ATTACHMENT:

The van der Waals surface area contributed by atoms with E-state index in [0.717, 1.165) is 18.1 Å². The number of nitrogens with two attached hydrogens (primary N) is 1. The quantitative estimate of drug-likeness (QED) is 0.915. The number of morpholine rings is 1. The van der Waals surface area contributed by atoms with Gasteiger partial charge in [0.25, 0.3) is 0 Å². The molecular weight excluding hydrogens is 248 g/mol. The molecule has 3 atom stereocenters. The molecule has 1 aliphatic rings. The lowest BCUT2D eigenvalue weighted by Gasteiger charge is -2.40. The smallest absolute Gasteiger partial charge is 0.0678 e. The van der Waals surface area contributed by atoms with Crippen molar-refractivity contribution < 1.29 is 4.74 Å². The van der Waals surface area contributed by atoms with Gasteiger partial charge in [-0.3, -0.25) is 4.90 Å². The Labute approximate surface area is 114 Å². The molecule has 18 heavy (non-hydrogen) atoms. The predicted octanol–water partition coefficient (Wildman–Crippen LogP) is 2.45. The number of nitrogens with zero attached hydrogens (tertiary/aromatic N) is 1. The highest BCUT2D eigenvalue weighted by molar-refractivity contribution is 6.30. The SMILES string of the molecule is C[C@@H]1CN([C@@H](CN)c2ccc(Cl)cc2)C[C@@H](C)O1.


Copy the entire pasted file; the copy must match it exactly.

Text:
The van der Waals surface area contributed by atoms with E-state index in [0.717, 1.165) is 18.1 Å². The number of nitrogens with two attached hydrogens (primary N) is 1. The quantitative estimate of drug-likeness (QED) is 0.915. The number of morpholine rings is 1. The van der Waals surface area contributed by atoms with Gasteiger partial charge in [0.25, 0.3) is 0 Å². The molecular weight excluding hydrogens is 248 g/mol. The molecule has 3 atom stereocenters. The molecule has 1 aliphatic rings. The lowest BCUT2D eigenvalue weighted by Gasteiger charge is -2.40. The smallest absolute Gasteiger partial charge is 0.0678 e. The van der Waals surface area contributed by atoms with Crippen molar-refractivity contribution < 1.29 is 4.74 Å². The van der Waals surface area contributed by atoms with Gasteiger partial charge in [-0.3, -0.25) is 4.90 Å². The Labute approximate surface area is 114 Å². The molecule has 18 heavy (non-hydrogen) atoms. The predicted octanol–water partition coefficient (Wildman–Crippen LogP) is 2.45. The number of nitrogens with zero attached hydrogens (tertiary/aromatic N) is 1. The highest BCUT2D eigenvalue weighted by molar-refractivity contribution is 6.30. The SMILES string of the molecule is C[C@@H]1CN([C@@H](CN)c2ccc(Cl)cc2)C[C@@H](C)O1.